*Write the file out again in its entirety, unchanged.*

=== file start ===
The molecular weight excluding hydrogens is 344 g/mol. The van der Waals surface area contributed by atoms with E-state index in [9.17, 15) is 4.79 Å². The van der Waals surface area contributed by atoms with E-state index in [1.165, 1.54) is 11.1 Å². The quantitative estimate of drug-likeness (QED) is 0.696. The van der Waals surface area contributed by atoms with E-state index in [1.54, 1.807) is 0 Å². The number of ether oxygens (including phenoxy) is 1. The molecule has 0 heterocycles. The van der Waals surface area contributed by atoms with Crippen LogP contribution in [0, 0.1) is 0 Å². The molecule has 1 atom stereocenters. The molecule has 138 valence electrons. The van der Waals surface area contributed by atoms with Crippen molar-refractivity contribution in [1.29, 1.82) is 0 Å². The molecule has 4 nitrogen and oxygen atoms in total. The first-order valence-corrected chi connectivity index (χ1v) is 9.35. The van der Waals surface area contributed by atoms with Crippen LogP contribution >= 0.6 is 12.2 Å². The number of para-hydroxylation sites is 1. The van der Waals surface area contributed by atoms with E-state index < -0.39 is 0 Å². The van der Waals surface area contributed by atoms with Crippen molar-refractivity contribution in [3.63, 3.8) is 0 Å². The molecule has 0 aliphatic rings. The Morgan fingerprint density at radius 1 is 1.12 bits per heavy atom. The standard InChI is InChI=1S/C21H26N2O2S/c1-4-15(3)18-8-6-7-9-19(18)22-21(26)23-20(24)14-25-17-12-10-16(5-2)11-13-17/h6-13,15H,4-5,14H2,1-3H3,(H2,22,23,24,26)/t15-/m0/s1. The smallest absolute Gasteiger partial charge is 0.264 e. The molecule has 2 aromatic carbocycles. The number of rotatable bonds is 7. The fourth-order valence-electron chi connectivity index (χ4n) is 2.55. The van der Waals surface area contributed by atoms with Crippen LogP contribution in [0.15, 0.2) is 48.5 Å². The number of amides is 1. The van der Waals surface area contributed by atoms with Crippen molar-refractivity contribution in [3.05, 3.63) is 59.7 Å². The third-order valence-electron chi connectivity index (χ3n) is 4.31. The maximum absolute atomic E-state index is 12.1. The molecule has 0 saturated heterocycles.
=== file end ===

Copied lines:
The molecular weight excluding hydrogens is 344 g/mol. The van der Waals surface area contributed by atoms with E-state index in [9.17, 15) is 4.79 Å². The van der Waals surface area contributed by atoms with E-state index in [1.165, 1.54) is 11.1 Å². The quantitative estimate of drug-likeness (QED) is 0.696. The van der Waals surface area contributed by atoms with E-state index in [1.54, 1.807) is 0 Å². The number of ether oxygens (including phenoxy) is 1. The molecule has 0 heterocycles. The van der Waals surface area contributed by atoms with Crippen LogP contribution in [0, 0.1) is 0 Å². The molecule has 1 atom stereocenters. The molecule has 138 valence electrons. The van der Waals surface area contributed by atoms with Crippen molar-refractivity contribution in [1.29, 1.82) is 0 Å². The molecule has 4 nitrogen and oxygen atoms in total. The first-order valence-corrected chi connectivity index (χ1v) is 9.35. The van der Waals surface area contributed by atoms with Crippen LogP contribution >= 0.6 is 12.2 Å². The number of para-hydroxylation sites is 1. The van der Waals surface area contributed by atoms with E-state index < -0.39 is 0 Å². The van der Waals surface area contributed by atoms with Crippen molar-refractivity contribution in [3.63, 3.8) is 0 Å². The molecule has 0 aliphatic rings. The Morgan fingerprint density at radius 1 is 1.12 bits per heavy atom. The standard InChI is InChI=1S/C21H26N2O2S/c1-4-15(3)18-8-6-7-9-19(18)22-21(26)23-20(24)14-25-17-12-10-16(5-2)11-13-17/h6-13,15H,4-5,14H2,1-3H3,(H2,22,23,24,26)/t15-/m0/s1. The smallest absolute Gasteiger partial charge is 0.264 e. The molecule has 2 aromatic carbocycles. The number of rotatable bonds is 7. The fourth-order valence-electron chi connectivity index (χ4n) is 2.55. The van der Waals surface area contributed by atoms with Crippen LogP contribution in [0.15, 0.2) is 48.5 Å². The number of amides is 1. The van der Waals surface area contributed by atoms with Crippen molar-refractivity contribution in [3.05, 3.63) is 59.7 Å². The third-order valence-electron chi connectivity index (χ3n) is 4.31. The maximum absolute atomic E-state index is 12.1. The molecule has 0 saturated heterocycles.